As we learned in Part 1 of our series on the Sabbath, the Sabbath was established by God personally in the first few books of the Bible (Genesis 2:1-3, Exodus 20:11). It is in passages like these that drive home to the reader the immense yet beautiful importance of the Sabbath to God who gave it. Yet God did not stop at "ye shall keep My Sabbaths" or "ye shall do no work thereon." It is my belief that the God of the Bible is infinite: omnipresent, omniscient, and omnipotent. As such, God cares with an infinite amount of care about you and me, how we live, how we treat one another, how we treat ourselves, how we eat, how we dress, how we pray, how we work and conduct business, etc. God is infinitely caring. He really cares a lot. As such, could God have punished people for breaking rules they didn't know existed? This is why God not only gave the Sabbath but also gave us guidelines to determine whether we are keeping the Sabbath or not, whether we are within the realm of its blessings or not, whether we are keeping it holy or not.
These guidelines are by no means designed to imprison man in an endless list of rules and regulations. God takes no pleasure in frivolity, vanity, or meaninglessness. Rather, everything He gave us is there for a reason - and a good reason at that! Every word of God originally comes from the mind of God, so when things don't make sense to us humans, we have to remember that we are dealing with the mind of God here! It's not something humans are meant to grasp without challenge, otherwise we ourselves would be God. So even sometimes when we don't understand God's reasons, we need to trust that He is acting only for our good. "And we know that in all things God works for the good of those who love him, who have been called according to his purpose" (Romans 8:28, NIV).
God knew these challenges, doubts, and confusions would exist, so He makes a point to remind us that "my thoughts are not your thoughts, neither are your ways my ways,” declares the Lord. 9 “As the heavens are higher than the earth, so are my ways higher than your ways and my thoughts than your thoughts" (Isaiah 55:8-9, NIV). In fact, in terms of the different types of commandments (mishpatim/ judgments, eidot/ memorials, and chukim/suprarational), the chukim are the ones that have no logical basis for doing them. They must be accepted by faith alone because while they do not violate logic, they do transcend logic because we cannot logically deduce them from nature. So with this in mind, let's begin by seeing what God says in the Bible about the Sabbath.
There are some biblical basics that are fundamental to cover in order to understand the basics of Sabbath observance. Some of the passages in the Bible list general commandments such where at other times very specific commandments are issued. Since the Sabbath is mentioned over 100 times in the Bible, I will list each verse by their category rather than citing them verbatim. This way, the article will not be tediously long but the reader will stay have the ability to look up each verse if so desired at their convenience. (One thing I would like to note before we review the commandments, there are many times when the holidays are called Sabbaths and the Land of Israel itself was supposed to observe Sabbath years and Jubilee years. I have not included these in the list below).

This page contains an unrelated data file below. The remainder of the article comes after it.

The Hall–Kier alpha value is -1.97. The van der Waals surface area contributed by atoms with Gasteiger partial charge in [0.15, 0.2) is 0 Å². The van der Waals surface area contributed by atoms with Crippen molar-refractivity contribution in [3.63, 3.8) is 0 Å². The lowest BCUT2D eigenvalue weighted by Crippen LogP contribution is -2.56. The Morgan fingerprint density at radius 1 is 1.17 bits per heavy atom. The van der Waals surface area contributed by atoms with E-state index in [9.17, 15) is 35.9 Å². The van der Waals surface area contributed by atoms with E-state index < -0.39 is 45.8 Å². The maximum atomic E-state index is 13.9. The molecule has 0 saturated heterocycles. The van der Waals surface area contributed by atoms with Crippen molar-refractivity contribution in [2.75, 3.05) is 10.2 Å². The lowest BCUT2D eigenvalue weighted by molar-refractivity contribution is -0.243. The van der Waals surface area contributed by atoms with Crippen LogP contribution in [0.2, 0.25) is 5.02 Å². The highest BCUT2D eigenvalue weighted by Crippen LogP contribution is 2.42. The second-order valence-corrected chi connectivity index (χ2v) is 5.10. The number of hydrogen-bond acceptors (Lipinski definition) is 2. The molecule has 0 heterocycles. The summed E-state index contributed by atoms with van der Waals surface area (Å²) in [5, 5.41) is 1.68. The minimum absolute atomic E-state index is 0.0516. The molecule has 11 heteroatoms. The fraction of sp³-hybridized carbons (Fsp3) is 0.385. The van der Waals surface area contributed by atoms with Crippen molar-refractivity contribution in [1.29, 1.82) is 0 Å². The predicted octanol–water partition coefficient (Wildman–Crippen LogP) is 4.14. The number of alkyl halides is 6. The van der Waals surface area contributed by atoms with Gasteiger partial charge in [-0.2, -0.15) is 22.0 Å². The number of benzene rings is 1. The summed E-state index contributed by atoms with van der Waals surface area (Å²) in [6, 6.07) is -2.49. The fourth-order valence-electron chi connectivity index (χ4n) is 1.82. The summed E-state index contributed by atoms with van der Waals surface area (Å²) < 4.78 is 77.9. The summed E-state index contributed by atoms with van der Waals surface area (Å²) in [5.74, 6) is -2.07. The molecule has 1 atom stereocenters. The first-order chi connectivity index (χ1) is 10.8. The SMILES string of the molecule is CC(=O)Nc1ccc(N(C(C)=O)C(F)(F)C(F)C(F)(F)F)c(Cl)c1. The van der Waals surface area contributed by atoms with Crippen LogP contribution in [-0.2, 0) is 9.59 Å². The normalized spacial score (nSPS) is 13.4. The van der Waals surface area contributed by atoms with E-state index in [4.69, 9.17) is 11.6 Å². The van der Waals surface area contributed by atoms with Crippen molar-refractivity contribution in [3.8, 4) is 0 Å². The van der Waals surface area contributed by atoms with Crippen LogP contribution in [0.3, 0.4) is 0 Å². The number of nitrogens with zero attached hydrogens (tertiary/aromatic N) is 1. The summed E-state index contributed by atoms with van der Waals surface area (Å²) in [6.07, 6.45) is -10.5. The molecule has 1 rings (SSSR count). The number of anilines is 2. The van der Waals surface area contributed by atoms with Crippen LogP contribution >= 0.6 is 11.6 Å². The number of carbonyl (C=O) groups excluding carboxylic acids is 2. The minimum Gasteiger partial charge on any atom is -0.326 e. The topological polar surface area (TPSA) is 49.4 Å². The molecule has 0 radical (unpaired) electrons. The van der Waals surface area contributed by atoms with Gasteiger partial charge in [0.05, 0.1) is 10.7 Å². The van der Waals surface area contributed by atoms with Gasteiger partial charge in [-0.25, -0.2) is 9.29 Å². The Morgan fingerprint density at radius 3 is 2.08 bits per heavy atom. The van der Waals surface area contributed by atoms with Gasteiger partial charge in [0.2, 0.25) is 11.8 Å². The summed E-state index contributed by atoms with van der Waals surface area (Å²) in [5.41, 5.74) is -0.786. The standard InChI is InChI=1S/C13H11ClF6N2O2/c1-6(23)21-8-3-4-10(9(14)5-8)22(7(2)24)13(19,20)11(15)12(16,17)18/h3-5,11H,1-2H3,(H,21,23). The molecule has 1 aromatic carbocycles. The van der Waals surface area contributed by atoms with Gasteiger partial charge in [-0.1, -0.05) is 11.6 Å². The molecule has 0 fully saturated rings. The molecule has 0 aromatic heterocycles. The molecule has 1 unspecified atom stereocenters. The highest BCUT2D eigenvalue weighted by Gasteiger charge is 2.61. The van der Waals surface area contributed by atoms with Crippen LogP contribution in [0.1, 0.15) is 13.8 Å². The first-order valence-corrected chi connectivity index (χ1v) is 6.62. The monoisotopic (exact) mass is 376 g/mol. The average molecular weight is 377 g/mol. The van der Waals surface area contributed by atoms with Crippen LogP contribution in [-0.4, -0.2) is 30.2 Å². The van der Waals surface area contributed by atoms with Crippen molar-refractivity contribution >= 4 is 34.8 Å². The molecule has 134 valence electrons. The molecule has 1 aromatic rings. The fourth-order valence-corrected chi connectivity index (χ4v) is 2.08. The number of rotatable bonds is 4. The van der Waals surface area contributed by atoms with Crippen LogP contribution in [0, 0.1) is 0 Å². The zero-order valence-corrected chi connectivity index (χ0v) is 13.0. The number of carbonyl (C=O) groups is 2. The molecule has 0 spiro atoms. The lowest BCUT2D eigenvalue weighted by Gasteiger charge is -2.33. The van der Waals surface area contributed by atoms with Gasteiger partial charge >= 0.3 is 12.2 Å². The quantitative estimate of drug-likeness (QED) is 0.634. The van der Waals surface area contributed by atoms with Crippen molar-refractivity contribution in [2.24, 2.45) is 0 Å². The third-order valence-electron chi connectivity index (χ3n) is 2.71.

An article about commandments would be incomplete without briefly addressing the punishments associated with violations. While it is certainly not the most pleasant of topics, it is nonetheless important to provide seekers of the truth a full and fair survey of the information.
Observe the Sabbath, because it is holy to you. Anyone who desecrates it is to be put to death; those who do any work on that day must be cut off from their people. 15 For six days work is to be done, but the seventh day is a day of sabbath rest, holy to the Lord. Whoever does any work on the Sabbath day is to be put to death (Exodus 31:14-15).
For six days, work is to be done, but the seventh day shall be your holy day, a day of sabbath rest to the Lord. Whoever does any work on it is to be put to death (Exodus 35:2).
This above scenario involves a man collecting sticks on the Sabbath. He is promptly arrested and brought to jail. The question then arises - did this man violate the Sabbath? We feel that he did, but we can't quite put our finger on which commandment he violated so we're not sure if the court can put him to death, because if we put to death a man without actually having violated something, that would be unjust! Moses, Aaron, and the assembly of the elders (Exodus 24:9) have difficulty determining if the man transgressed or not, so they consult God directly. How does God rule, as a judge, in this case? God tells Moses that the man did indeed sin. However, by what standard did God determine this? Which commandment did God say the man violated? Among the Sabbath references I listed above, there is no explicit command to abstain from gathering sticks. So again, how did the man transgress? What God is teaching here is that there are commandments not explicitly listed as "Sabbath prohibitions" that are nonetheless Sabbath prohibitions. These are referred to as the thirty-nine works, or melachot in Hebrew. These thirty-nine melachot are Sabbath prohibitions found within the Bible but they are not explicitly listed as "Sabbath prohibitions" as clearly as the other commandments are. Because of this, I have designated a special section in this article to discuss just these.
Marking Material Curtains
The Tabernacle's Final Touches